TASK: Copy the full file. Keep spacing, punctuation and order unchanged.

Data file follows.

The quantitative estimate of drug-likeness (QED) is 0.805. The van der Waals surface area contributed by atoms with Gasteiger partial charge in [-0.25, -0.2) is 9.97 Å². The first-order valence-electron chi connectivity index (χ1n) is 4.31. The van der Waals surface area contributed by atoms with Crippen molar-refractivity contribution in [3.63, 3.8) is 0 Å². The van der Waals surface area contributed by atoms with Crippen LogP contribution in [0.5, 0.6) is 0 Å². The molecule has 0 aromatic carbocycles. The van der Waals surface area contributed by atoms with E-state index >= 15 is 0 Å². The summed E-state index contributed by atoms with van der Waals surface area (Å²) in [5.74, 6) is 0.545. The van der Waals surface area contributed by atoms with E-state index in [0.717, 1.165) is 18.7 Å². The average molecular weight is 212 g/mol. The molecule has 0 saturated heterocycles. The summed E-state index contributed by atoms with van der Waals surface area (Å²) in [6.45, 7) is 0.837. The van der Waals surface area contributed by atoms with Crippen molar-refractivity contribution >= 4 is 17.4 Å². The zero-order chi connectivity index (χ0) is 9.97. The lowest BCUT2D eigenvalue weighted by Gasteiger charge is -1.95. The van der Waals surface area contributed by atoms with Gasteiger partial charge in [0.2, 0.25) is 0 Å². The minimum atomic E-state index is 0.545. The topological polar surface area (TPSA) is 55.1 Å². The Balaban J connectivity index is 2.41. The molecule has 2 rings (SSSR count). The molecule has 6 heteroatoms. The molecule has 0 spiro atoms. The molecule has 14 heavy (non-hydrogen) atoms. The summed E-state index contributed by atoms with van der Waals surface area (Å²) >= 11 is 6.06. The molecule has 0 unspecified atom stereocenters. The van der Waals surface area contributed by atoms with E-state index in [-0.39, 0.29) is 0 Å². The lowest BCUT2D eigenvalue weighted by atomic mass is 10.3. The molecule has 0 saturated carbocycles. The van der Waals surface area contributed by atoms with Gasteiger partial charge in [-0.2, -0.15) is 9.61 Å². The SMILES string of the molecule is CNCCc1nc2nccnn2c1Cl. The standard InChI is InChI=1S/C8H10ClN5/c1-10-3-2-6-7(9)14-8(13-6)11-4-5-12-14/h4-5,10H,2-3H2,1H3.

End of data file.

The quantitative estimate of drug-likeness (QED) is 0.805. The van der Waals surface area contributed by atoms with Gasteiger partial charge in [-0.25, -0.2) is 9.97 Å². The first-order valence-electron chi connectivity index (χ1n) is 4.31. The van der Waals surface area contributed by atoms with Crippen molar-refractivity contribution in [3.63, 3.8) is 0 Å². The van der Waals surface area contributed by atoms with Crippen LogP contribution in [0.5, 0.6) is 0 Å². The molecule has 0 aromatic carbocycles. The van der Waals surface area contributed by atoms with E-state index >= 15 is 0 Å². The summed E-state index contributed by atoms with van der Waals surface area (Å²) in [5.74, 6) is 0.545. The van der Waals surface area contributed by atoms with E-state index in [0.717, 1.165) is 18.7 Å². The average molecular weight is 212 g/mol. The molecule has 0 saturated heterocycles. The summed E-state index contributed by atoms with van der Waals surface area (Å²) in [6.45, 7) is 0.837. The van der Waals surface area contributed by atoms with Crippen molar-refractivity contribution >= 4 is 17.4 Å². The zero-order chi connectivity index (χ0) is 9.97. The lowest BCUT2D eigenvalue weighted by Gasteiger charge is -1.95. The van der Waals surface area contributed by atoms with Gasteiger partial charge in [0.2, 0.25) is 0 Å². The minimum atomic E-state index is 0.545. The topological polar surface area (TPSA) is 55.1 Å². The Balaban J connectivity index is 2.41. The molecule has 2 rings (SSSR count). The molecule has 6 heteroatoms. The molecule has 0 spiro atoms. The molecule has 14 heavy (non-hydrogen) atoms. The summed E-state index contributed by atoms with van der Waals surface area (Å²) >= 11 is 6.06. The molecule has 0 unspecified atom stereocenters. The van der Waals surface area contributed by atoms with E-state index in [-0.39, 0.29) is 0 Å². The lowest BCUT2D eigenvalue weighted by atomic mass is 10.3. The molecule has 0 saturated carbocycles. The van der Waals surface area contributed by atoms with Gasteiger partial charge in [-0.2, -0.15) is 9.61 Å². The SMILES string of the molecule is CNCCc1nc2nccnn2c1Cl. The standard InChI is InChI=1S/C8H10ClN5/c1-10-3-2-6-7(9)14-8(13-6)11-4-5-12-14/h4-5,10H,2-3H2,1H3.